Fialka’s Trail is a short, pleasant varied trail in Roblín, close to Prague but first of all, who is Fialka?
Fialka is a female Weimaraner. She is a powerful and energetic hunting dog and when one has seen her emerge from the forest, especially on a misty morning, her stealthy movements, along with her sleek, silver coat leave one in no doubt as to why the breed is nicknamed the “Silver Ghost”. Like most Weimaraners, Fialka is naturally affectionate with people and will fully expect that friendliness to be mutual, even when she is stealing your picnic. You see, food means everything to Fialka! Alas, this trait was to be her downfall. To the amateur on-looker, Fialka’s recall skills would naively have been praised as fairly good. However, when her dedicated owners signed her up for training with a professional, he chastised her for being a “naughty girl” who only responded to the recall whistle once the more attractive options had been exhausted. He preyed mercilessly on her craving for food and used it to transform her into an obedient dog who drops a scent, no matter how tantalizing, and turns on heel to charge back to her owner; skidding to a halt before a blue bag, renowned for dispensing the most exquisite treats. In order to achieve this metamorphosis though, according to the trainer, and to borrow an expression from my Glaswegian grandpa, Fialka had to “learn the hard way.” First, her feeding routine had to be broken: Instead of receiving her meal at the same time, on the dot, as she had since she was a puppy, she was to be summoned at home, by the whistle, at an unexpected hour and receive her daily ration all at once. Once this conditioning had been established, her owners had to take the fiendish plan to the next level: The daily ration was taken along on walkies. When the whistle was blown, Fialka had to come at once and would be awarded with her meal of the day. No Fialka, no meal! And perhaps more surprisingly, following a no-show, there was to be no second chance! As simple and innocent as that… Needless to say, distracted – one might legitimately say, deafened – by intoxicating and promising smells outside, Fialka missed a few meals. To her utter disbelief, her usually indulging owners remained resolute. Unbelievable! Fialka lost a few kilos. Nevertheless, thoroughly unconvinced by the long-term benefits of intermittent fasting, it wasn’t long before the penny dropped and her innate intelligence and empty stomach had her responding instantly and consistently to the whistle. At last Fialka could be congratulated for being the “good girl” that we all know and love, and be spoiled and pampered once more by her owners.
The American Kennel Club in their description of the Weimaraner, quite comically specify that these dogs love to be around their owners at all times and yearn to be “full-fledged family members”. Well Fialka has certainly been successful at achieving this status. Not only does she have her own toy-boxes, shelves and beds in the family living room, she has her own dressing room too, where her leashes and jackets hang like garments in a lady’s wardrobe.
Fialka’s trail is an elegant circuit with forest, open fields for releasing energy, a couple of well-appointed benches for enjoying the view with a snack, and even a picnic table and sausage-grilling spot; both requisites for obtaining Fialka’s stamp of approval.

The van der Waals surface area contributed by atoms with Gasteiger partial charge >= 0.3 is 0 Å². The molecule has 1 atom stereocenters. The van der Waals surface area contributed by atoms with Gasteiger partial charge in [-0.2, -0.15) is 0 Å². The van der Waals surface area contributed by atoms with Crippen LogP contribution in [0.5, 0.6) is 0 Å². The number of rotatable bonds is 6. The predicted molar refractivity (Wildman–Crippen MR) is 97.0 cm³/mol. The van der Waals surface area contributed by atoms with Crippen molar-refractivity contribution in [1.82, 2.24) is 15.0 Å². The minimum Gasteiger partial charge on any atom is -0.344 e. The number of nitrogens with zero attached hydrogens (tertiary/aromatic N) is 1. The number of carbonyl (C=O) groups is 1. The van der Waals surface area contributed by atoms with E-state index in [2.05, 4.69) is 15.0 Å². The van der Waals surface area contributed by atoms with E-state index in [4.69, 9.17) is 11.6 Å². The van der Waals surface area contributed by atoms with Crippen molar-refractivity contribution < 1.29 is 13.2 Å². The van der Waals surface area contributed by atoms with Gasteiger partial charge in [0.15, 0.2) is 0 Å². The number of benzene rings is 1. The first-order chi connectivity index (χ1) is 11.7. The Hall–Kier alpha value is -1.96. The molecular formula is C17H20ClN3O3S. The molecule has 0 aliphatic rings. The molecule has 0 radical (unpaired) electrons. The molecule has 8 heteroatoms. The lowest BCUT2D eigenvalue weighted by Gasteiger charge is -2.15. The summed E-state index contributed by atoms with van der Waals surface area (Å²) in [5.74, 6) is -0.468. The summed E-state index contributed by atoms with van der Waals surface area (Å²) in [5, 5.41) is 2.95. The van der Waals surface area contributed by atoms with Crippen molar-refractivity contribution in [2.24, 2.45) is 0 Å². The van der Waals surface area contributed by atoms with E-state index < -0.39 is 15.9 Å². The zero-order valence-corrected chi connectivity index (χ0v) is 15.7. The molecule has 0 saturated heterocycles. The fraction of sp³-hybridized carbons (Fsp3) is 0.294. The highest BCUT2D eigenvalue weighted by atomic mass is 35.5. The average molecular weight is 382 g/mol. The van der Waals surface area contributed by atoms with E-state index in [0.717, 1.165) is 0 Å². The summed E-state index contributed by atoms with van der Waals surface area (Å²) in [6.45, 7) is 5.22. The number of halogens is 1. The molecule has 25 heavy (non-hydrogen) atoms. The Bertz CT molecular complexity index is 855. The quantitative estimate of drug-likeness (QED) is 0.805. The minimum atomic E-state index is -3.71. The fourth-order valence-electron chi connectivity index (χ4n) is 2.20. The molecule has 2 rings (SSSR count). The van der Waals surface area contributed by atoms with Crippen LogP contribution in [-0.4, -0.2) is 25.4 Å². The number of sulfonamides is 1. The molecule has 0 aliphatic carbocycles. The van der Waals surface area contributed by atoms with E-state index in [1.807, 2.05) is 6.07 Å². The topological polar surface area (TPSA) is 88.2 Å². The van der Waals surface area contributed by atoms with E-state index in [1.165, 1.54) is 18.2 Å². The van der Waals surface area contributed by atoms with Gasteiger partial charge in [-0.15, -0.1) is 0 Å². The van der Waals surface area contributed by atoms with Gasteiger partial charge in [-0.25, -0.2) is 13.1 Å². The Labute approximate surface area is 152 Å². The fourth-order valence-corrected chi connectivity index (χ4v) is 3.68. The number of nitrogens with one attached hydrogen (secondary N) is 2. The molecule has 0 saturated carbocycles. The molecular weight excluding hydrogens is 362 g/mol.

Difficulty: easy Distance: 5.7 Km Starting point: Vonoklaská, Roblín
From the starting point, go left through the forest on a wide, flat path. Then turn right and after a long, gently positive incline, you will emerge from the forest onto a wide track bearing blue trail markers. Go left and shortly thereafter, you will emerge from the forest with a pasture on your right and a beautiful view of Vonoklasy ahead. (see photos above) In the summer period you will find Highland cattle grazing in the pasture but all through the winter it is generally unused and not fenced. Descend to the bottom of the pasture and turn right to follow the fencing. You will descend on a narrow, grassy path, bordered on both sides by wild teasel (see photos above). Fuller’s Teasel is one of my favourite wild plants and looks wonderful in a huge bouquet of wild flowers. Teasel is a biennial which means that it completes its life cycle in two years. Around the month of February, you will find its jagged lush green leaves starting to sprawl on the surface then the stock will climb to about 2m high and flower, then go to seed the following year. The roots and leaves have many medicinal properties when harvested at the right time (Jan, Feb). As you can see from the photos above, a field of teasel heads, glistening in rays of sunshine is a beautiful sight; however a long-haired dog will look a lot less glamourous after running through the field. When you reach the bottom, enter the forest on the narrow path beside the hunter’s mirador and this little path will bring you out onto a vast grassy prairie. Cross the prairie heading for the benches where you can spend some time chilling and admiring the view. Then walk along the ridge to the picnic bench and turn down to the left until you reach the water pump (which is functional should your dog need a drink). Facing the water pump, go right to descend an alley, earring yellow trail markers. At the bottom of the alley, go sharp left following blue trail markers and follow the path all the way back to the starting point.
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